A war of words, as well as legal briefs, is escalating between the Washington Education Association and groups mounting challenges against the union’s financing of political activities.
WEA members asked the U.S. Internal Revenue Service last week to investigate the Evergreen Freedom Foundation, claiming the Olympia-based conservative think tank is undeserving of its tax-exempt status because, the union members assert, it engages in political work. The action followed the foundation’s filing of more complaints with the state attorney general about the funding of political campaigns by the WEA and the National Education Association.
The foundation charges that the WEA improperly requested, and was given, more than $400,000 from the NEA to fight state initiatives for new charter school and voucher programs last year.
“For political and public relations reasons, I’m sure the WEA did not want the public to know that a national organization like the NEA was contributing substantial amounts of money to campaign on state political issues,” said Steven T. O’Ban, the foundation’s lawyer.
‘A Routine Process’
NEA officials said last week they had not had a chance to investigate fully all of the foundation’s specific claims, but they did say the national organization does not dictate the actions of its affiliates.
“This is a Washington state affair,” said Richard Wilkof, an NEA staff counsel. “The Washington Education Association makes its own decisions about what it engages in.”
The WEA said the various claims were either untrue or did not represent violations of campaign-finance laws. “Under the law, these two organizations [the WEA and NEA] are not viewed as separate organizations,” said Teresa Moore, a WEA spokeswoman. “It’s part of the routine process for receiving project money.”
Washington Attorney General Christine O. Gregoire, a Democrat, is already pursuing a lawsuit against the WEA for allegedly failing to report the funding of political activities, and the Evergreen Foundation is supporting a separate lawsuit alleging that the union improperly subsidized political activities with members’ dues.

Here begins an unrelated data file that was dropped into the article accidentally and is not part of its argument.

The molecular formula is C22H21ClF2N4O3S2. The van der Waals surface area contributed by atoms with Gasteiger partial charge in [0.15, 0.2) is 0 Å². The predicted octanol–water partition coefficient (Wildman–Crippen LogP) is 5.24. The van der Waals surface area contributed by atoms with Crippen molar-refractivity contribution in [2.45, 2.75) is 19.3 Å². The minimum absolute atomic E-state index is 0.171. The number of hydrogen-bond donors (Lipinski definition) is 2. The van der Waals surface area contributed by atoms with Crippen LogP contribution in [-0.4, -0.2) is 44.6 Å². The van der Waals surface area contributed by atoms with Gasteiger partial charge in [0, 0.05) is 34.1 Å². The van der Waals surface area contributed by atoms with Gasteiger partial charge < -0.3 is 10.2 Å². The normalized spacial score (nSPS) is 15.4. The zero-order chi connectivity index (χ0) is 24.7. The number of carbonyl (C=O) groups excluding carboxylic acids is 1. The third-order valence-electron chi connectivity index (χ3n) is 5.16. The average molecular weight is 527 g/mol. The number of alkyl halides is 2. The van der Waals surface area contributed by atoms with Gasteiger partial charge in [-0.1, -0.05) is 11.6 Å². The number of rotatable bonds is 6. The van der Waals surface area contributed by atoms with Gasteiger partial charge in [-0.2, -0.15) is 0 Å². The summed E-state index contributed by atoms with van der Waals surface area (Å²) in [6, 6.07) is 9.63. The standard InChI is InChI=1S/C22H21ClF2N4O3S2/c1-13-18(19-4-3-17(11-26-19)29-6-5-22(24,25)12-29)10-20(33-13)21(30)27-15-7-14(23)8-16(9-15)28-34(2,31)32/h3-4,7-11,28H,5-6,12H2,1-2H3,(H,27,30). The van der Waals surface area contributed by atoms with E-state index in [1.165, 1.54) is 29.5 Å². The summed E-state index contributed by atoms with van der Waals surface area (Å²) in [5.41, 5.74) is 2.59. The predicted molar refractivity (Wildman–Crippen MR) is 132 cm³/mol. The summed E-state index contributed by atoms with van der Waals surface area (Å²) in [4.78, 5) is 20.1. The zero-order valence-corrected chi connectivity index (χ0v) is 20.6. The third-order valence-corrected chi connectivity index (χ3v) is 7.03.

The WEA is named in yet another lawsuit, a class action filed in federal court by nonunion teachers. Those plaintiffs allege that the union improperly financed political work with so-called agency fees paid by teachers who objected to the use of the money for such purposes. Teachers who opt out of union membership are legally bound to pay these fees to cover the benefits they derive from collective bargaining. (“Teachers Allege Improper Use Of Union Dues,” May 28, 1997.)
“This [series of actions] is part of a very well-organized national effort to undermine labor organizations,” Ms. Moore charged. “The Evergreen Freedom Foundation is not doing this out of any love for teachers.”
Saying they were upset that the foundation enjoys the same tax exemptions as such organizations as the American Cancer Society, two WEA members asked the IRS to investigate, Ms. Moore said.
“A group that is so blatantly political as EFF,” she said, “should not be able to use public taxes for political purposes.”
Foundation officials shot back, saying the group does not lobby, endorse candidates, or testify on specific legislation. “We’re a policy organization, we are not political,” said Lynn Harsh, the foundation’s executive director.